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The Next Grimsby Manager

By: Richard Lord
Date: 16/09/2008

GRIMSBY Town’s Board of Directors now face the unenviable task of appointing a new manager following their decision to relieve Alan Buckley of his managerial duties after a poor start to the new season.

It is almost certain that their next appointment, like those that have come before it, will polarise the increasingly fractious Town fans.

The Board have one of three routes open to them. Firstly, they can turn to an experienced manager, someone who has tasted success at other clubs in League 2 and above. Secondly, they can look to promote from within or appoint a former player or someone that has had links with Grimsby, in the hope that it will capture the imagination of the fans. And thirdly, they can look to managers experiencing some level of success at non-league level; a manager using modern-day techniques that would relish the opportunity to work with full-time professionals in the Football League.

In these early stages, it is difficult to gauge what type of manager the Board will consider. With geographical location, budgets and reputation in mind, the number of recognised names is dramatically reduced.

Let’s take the first route: an experienced manager that has operated at this level and above. The two names that have been mentioned so far are Mike Newell and Andy Ritchie. Newell led Hartlepool to promotion from League 2 in 2002/3 but was somewhat bizarrely sacked at the end of the season and took up his post at Luton a month later, remaining there for just under four years.

Ritchie cut his managerial teeth at Oldham in 1998 but it was at Oakwell where he gained recognition, leading Barnsley to promotion from League 1 in the play-offs in 2005. However, they faced a relegation battle in the Championship the following season and Ritchie was sacked before Christmas. He took charge of 51 games at Huddersfield last season but failed to fulfil the Terriers’ desire to be in the top six and was sacked in April this year.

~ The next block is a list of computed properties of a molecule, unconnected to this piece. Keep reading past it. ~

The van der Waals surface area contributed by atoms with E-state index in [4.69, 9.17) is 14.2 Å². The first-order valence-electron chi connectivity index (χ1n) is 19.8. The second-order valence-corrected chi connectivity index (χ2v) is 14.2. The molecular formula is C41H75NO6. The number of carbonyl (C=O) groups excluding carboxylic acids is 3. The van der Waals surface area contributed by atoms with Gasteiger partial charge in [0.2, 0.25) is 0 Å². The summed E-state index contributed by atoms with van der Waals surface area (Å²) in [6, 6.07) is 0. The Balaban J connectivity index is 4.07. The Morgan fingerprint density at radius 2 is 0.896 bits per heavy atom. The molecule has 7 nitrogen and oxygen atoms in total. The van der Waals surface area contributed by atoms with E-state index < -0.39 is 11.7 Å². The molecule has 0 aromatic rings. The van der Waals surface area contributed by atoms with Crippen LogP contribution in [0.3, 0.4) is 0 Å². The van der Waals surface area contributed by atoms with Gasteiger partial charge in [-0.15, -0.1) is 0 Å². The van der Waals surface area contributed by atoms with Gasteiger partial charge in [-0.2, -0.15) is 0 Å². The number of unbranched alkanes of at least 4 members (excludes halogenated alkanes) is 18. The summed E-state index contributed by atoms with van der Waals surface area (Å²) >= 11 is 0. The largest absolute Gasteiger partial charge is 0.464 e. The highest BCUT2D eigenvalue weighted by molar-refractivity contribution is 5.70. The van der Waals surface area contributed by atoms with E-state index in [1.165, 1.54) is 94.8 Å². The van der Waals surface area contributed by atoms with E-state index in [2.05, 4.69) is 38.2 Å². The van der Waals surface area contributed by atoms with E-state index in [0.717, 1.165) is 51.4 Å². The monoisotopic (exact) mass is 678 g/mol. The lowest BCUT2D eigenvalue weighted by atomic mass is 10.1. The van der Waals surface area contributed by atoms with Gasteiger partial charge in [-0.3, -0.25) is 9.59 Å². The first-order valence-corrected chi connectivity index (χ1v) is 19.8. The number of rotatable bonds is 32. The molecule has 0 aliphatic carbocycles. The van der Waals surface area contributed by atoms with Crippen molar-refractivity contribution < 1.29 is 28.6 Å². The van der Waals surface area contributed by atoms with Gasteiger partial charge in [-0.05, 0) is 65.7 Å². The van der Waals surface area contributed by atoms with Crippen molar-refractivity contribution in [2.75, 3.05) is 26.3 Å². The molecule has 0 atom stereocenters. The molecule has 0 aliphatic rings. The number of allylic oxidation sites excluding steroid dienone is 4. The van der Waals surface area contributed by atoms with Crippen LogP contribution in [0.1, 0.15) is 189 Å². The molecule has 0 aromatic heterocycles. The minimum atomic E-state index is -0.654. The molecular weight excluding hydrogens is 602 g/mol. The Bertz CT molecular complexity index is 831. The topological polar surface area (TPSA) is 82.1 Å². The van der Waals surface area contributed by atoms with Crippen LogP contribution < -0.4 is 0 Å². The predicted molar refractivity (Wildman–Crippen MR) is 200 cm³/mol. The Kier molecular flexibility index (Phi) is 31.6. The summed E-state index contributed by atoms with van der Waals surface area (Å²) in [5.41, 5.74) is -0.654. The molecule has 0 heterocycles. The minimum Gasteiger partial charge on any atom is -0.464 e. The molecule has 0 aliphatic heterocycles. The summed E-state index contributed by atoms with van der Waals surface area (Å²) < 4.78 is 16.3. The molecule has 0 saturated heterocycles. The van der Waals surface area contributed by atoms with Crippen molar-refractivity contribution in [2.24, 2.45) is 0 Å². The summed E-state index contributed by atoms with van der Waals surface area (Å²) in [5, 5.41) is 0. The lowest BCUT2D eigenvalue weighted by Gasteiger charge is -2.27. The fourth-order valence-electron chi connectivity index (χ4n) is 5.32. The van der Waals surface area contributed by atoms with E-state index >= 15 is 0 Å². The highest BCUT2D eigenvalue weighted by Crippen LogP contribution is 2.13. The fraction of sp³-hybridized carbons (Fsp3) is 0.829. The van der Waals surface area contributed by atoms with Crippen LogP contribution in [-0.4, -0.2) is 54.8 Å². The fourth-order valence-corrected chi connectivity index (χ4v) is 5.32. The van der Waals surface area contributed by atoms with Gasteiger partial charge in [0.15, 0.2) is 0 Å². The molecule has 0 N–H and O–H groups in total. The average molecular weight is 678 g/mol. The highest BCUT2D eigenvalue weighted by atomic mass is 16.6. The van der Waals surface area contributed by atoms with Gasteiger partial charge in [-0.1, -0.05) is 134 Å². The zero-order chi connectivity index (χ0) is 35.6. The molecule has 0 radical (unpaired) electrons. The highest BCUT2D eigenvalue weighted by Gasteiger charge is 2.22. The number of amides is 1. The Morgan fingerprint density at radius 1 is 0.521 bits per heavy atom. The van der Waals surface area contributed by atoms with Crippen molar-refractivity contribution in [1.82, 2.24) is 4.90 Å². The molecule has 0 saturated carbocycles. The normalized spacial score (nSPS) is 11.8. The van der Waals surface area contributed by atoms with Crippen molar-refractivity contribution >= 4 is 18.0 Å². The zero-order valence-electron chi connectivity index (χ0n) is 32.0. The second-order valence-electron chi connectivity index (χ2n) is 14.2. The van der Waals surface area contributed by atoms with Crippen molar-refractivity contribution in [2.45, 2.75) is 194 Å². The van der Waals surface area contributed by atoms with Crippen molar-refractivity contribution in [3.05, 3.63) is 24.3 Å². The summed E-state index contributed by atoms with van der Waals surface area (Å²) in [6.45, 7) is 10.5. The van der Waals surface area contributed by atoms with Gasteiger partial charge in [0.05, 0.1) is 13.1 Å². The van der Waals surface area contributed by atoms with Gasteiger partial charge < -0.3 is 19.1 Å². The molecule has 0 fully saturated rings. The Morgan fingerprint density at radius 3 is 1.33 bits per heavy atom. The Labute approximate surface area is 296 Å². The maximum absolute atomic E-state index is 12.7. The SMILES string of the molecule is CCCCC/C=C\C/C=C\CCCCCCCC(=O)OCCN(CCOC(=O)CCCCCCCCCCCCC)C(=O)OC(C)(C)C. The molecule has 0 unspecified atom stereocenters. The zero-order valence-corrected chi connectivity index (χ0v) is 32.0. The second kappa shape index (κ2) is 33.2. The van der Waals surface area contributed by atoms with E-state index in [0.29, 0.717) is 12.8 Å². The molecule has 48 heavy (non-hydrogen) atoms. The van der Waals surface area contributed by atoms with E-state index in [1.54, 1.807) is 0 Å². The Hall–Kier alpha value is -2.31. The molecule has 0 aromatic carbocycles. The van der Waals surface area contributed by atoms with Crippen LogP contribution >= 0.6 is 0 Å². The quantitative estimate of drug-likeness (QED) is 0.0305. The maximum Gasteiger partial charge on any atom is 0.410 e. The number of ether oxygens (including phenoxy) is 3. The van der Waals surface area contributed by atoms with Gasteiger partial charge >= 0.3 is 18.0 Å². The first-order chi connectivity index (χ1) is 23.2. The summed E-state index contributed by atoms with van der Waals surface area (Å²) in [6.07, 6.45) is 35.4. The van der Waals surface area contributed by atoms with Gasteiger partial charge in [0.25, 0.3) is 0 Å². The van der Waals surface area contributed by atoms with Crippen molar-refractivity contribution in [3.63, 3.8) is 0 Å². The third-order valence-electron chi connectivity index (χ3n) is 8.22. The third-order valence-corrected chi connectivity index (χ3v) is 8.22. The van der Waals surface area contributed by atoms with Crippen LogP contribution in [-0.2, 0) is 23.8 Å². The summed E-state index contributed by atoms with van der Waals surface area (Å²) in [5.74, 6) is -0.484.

Neale Cooper, the manager of Hartlepool United when they hammered Town 8-1, has been out of a job since he departed Gillingham in late 2005, although he has won many more games than he’s lost as a manager and would be a workable option. Gary Peters led Shrewsbury to the League 2 play-offs in 2007 when they lost out 3-1 to a rampant Bristol Rovers. He was sacked in March after the Shrews had not pressed hard enough for a play-off spot.

The second route is to consider such names as Stuart Watkiss, Neil Woods and John McDermott. The argument that this would cause least disruption in the camp and assure an injection of passion and pride is countered by reference to Graham Rodger’s unsuccessful tenure in 2006, and the Board will be wary of taking such action again.

Touting such names as Ivano Bonetti are fanciful and rather over-romanticise the serious need for a sensible head and stability. Paul Groves would be seen as ‘going back’ and Paul Wilkinson, despite his reputation for developing youth, has no previous managerial experience.

As has become custom, the name of Nigel Clough has been banded about, and while this is most unlikely it brings us to the third route – and that is to appoint a manager that would see Grimsby Town as a step up from their current level.

After winning the Blue Square North title last season, Kettering Town have made an encouraging start to their season in the Blue Square Premier. Their manager, Steve Cooper, has brought in a number of ex-league players to blend with his younger squad members. Similarly, Steve Fallon has achieved promotion with Histon, who just missed out on the play-offs in the Blue Square Premier last season. Finally, Neil Aspin of Harrogate Town could be a viable option, having spent four years at the club, achieving top six finishes each season and being renowned for playing a brand of exciting, attacking football.

The problem with appointing a manager from non-league is that it could be seen as a gamble. However, it would bring someone to the club with knowledge of the type of players that are affordable to Grimsby and good enough to perform well in League 2. The likes of George Boyd and Aaron McLean at Peterborough are shining examples of the quality that currently exists in the non-league scene.

Grimsby require a young, fresh manager with experience and knowledge of attainable players, as well as tactical acumen that has been proven elsewhere. The Mariners cannot afford to splash the cash and for my money a Slade-like appointment would be most practical in the circumstances.

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